A frightful accident occurred near Antioch, eight miles east of Homer, Saturday, by which two women lost their lives. Mrs. Lee, an aged lady, was occupied with some work very near the open fireplace, her clothing ignited and she was soon enveloped in flames. Her daughter, Mrs. Williams, ran to her mother’s assistance, but while endeavoring to rescue her mother her own clothing caught fire and both women were burned to death before help came.
The price of cotton continues on the up-grade. Middling was quoted at 8 cents Monday in New Orleans.
The Twentieth Century Club met last evening at Mr. G. Hartman’s residence, when the study of Macbeth was finished.
If by your failure to pay your poll tax before this year passes out, you are denied the high privilege to vote in any future election, don’t say “nobody ever told me.” Just place the fault where it properly belongs — at your own door.
The Christmas entertainment by the pupils of the Farmerville High School and Miss Hardy’s music class will be given at the court house in town on Thursday evening, the 19th inst., at 7 o’clock. An interesting program is being prepared, and a pleasant time is promised to all who attend.
In this issue of The Gazette appears the charter of the Bank of Bernice. This institution is under the control of safe and successful business men; and hence its success is assured. Its deposits are fast climbing up, thus showing the confidence the public have in the management.
The latest in the way of marriage freak is the performance of a marriage ceremony by telegraph. The groom was in Texas and the bride in Kentucky, when they made the pledge “for better, for worse,” by means of the telegraph. The parties to this novel marriage were Dr. J. W. Simmons, of Peaston, Tex., and Miss Maude Wilcott, of Bowling Green, Ky.
Ruston & Farmerville R.R. The following are the officials recently elected by the Hamburg, Ruston & Southern railroad: President, G. R.Ross, of Carthage, Tex; vice-president, Capt. E. L. Kidd, of Ruston; secretary H. W. Ragan, of Ruston; treasurer, Jon Lockwood, of Carthage, Tex. W. F. Cooper, of Shiloh, was appointed as chief engineer of the road. The bonds are now being engraved and have virtually been taken, and work will begin on the Ruston end of the survey about Dec. 1. — Ruston Leader.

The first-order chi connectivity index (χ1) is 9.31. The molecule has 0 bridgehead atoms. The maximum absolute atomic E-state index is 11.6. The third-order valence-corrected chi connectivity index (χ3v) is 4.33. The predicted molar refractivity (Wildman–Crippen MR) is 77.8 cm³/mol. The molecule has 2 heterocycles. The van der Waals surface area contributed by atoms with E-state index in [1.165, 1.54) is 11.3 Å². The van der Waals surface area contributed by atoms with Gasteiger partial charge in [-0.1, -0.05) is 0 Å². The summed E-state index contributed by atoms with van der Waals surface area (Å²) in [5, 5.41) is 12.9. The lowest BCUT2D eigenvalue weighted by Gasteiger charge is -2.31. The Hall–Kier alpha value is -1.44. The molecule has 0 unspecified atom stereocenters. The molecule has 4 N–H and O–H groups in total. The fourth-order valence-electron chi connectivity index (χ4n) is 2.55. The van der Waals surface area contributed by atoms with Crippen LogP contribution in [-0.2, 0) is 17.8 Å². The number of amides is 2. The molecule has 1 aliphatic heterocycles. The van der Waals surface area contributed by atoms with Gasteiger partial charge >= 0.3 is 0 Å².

Lost or Stolen. From my residence, four miles east of Farmerville, on Nov. 12th, 1901, one small sorrel horse mule, had on rope collar with small bell when he left; aged about 12 years. Any information will be liberally rewarded. Address: D. N. Kennedy, Farmerville, La.
Fair Warning to All. All past due notes and accounts (and that includes most everything owing to me) must be paid or satisfactorily arranged by December 15th. I want to get my matters closed up in business shape by that date. If this warning be not heeded, you might have a lawsuit on your hand. Act accordingly. J. G. Trimble.
An awful head-end collision occurred Thursday on the Iron Mountain railroad near Malvern, Ark., between two passenger trains. Three persons were killed outright and thirty-five others more or less injured. Later three more of the injured died.